Album Review: IRREVERSIBLE MECHANISM – Immersion

Immersion, the latest from Belarus’ Irreversible Mechanism, has all the ingredients of a masterpiece without the refining touch of a true master. This album feels as though Irreversible Mechanism found the recipe for a Fallujah album in an issue of Martha Stewart Living and just went for it. All the ingredients are thrown in, from the ambient interludes to the technical guitars and tortured screams, but the doses aren’t properly measured, and the flavors aren’t adequately blended, unfortunately.

Before you even spin the first track, you can deduce what this band is going for simply by looking at their logo and cover art. The font is intense, and overly embellished while having a certain industrial quality to it. The same can be said for the moniker itself. The cover art is an epic and fantastical landscape with jagged peaks and a rich, broad palette of blended color—certainly the sort of feel they hope to capture in the music. However, like the music itself, the cover of Immersion feels like a cheap knockoff of the artists that made the genre exciting—Fallujah, Obscura, Rivers of Nihil, and Beyond Creation. As a fan of the aforementioned bands, my curiosity was peaked by Immersion, but after several listens, I can affirm that Irreversible Mechanism can not stand beside such acts.

From the very opening, it becomes obvious that this band wants to be Fallujah, and I don’t fault them that. My issue is not that they have attached to this genre of music—it’s with the execution. “Existence 1: Contemplation” is intended as an ambient, ethereal introduction to the album, meant to seduce the listener, but it feels far too long and repetitive before building to that first heavy riff we all expect. The payoff just isn’t there, and then, they inexplicably return to the boring ambient section, only to repeat the riff again at the opening of “Existence II: Collision.” There is no reason to take us through these sections twice. If they took the first minute of track one and tacked that onto the beginning of track two, it would be such a better opening.

There are issues of proportionality throughout the whole thing. Parts repeat when they ought not to, are cut short when they should be sustained and transition awkwardly from one part to the next. It’s a real shame, because the musicians have the chops to perform well, but their vision is simply missing. For instance, the chorus of “Collision” and the guitar solo following it are actually quite nice—engaging, and interesting, but at four minutes in, they completely abandon the arc of the melody for a rather stock and boring guitar riff which gives way to a completely forced ambient break.

The album lacks melody. One of the things that makes Fallujah albums so successful is that they can simultaneously deliver beautiful sweeping melodies amongst intense and complicated riffing. Immersion has no grasp of this concept. It feels like every minute or so they assume they have to jam a different part in there.

The most successful track may be the single, “Abolution.” Now, I had to look this word up because I’ve never seen it before. I guess it’s a combination of “abolish” and “evolution,” and apparently it’s what atheists who don’t believe in evolution want to do? I must admit, because these guys are from Belarus, part of me wondered if it was just a typo, but the lyrics do proclaim “evolution reached it’s peak.” Anyway, this song carries the most complete melodies, including some rather nice clean vocals juxtaposed against some excellent screams. The chorus of this one gives us a glimpse of what the band might be if they can gain some consistency.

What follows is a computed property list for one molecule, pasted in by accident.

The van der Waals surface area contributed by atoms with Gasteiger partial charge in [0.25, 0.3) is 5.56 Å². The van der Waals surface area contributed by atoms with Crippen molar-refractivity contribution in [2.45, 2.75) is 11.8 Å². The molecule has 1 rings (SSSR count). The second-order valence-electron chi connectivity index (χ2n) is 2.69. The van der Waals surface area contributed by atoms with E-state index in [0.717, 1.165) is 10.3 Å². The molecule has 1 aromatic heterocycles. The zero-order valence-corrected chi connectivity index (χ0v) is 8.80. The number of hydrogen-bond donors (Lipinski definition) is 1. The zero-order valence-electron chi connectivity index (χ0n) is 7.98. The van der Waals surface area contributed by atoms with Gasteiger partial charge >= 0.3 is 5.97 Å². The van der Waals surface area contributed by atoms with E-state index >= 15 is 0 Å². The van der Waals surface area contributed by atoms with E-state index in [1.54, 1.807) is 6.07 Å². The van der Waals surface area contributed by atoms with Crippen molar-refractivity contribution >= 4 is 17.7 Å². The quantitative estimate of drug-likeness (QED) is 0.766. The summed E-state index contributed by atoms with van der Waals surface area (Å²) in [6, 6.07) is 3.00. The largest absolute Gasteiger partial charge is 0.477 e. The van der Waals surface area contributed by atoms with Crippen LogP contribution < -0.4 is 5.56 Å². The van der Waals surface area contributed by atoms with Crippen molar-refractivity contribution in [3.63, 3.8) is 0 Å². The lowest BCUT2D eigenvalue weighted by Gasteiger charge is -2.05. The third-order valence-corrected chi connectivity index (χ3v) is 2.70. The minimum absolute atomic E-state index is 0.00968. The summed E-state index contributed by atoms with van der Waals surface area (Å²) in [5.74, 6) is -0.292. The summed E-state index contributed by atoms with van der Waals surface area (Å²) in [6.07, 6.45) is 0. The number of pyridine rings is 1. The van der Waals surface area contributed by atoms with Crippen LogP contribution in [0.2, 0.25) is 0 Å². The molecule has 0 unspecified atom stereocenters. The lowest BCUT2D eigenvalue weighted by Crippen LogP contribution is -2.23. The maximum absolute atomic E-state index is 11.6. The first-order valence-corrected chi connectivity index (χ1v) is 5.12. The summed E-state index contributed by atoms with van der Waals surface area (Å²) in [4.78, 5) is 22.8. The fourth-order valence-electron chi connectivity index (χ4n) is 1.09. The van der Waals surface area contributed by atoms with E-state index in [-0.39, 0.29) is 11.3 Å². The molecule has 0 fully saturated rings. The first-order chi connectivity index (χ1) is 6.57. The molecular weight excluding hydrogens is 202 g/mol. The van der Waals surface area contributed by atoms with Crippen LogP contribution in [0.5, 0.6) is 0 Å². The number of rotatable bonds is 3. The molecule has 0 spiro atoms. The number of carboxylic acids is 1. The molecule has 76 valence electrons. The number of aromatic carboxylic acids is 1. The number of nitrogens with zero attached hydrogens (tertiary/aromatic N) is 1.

I should point out that when I first watched the video for this track, I couldn’t tell whether the lead vocalist was indeed the lead vocalist, an interpretive dancer, or someone translating the lyrics through sign language. Still not quite sure. It’s a unique stage presence, I’ll give him that. Not sure it’s what I’d have gone for, though.

After “Abolution”, however, “Simulacra” (which happens to be what I see this band as) is almost a complete throw away. I’m sure it’s intended as a sophisticated, melodic interlude to break up two heavier tracks, but it’s extremely repetitive and boring without being groovy or entrancing.

“Footprints in the Sand,” like “Abolution” is close to a complete song, and is engaging for the most part, until you get to the outro. Obviously channeling Fallujah, Irreversible Mechanism use a repeating guitar section with a ton of melodic tones and reverb as a backdrop for some sampled audio, here. It feels forced, and yes, as you feared, that’s dialogue from The Matrix. Unforgivable.

The last four tracks of the album are decent. They don’t contain any flagrant fouls, but aren’t particularly memorable either. On the whole, the back half is stronger than the first, but still no home runs, and no strong narrative carrying the listener from one section to the next.

Without a doubt, Irreversible Mechanism are most successful with their choruses. The use of clean vocals in contrast to some pretty great screaming is actually quite effective, and the choruses carry some nice melodies. If they simply structured the songs around those moments and didn’t use the tropes of the genre as a crutch, Immersion could have been a great album. The guys clearly have the skills to get there, just not the maturity and vision. As is, the album feels like a bunch of ideas thrown together without any meaningful editing, and that’s too bad. That being said, it wouldn’t surprise me if they did some growing and did deliver a true masterpiece the next time around. I’ll be watching.


RATING: 6/10



RELEASE DATE:  9/14/18

FOR FANS OF:  Fallujah, Obscura

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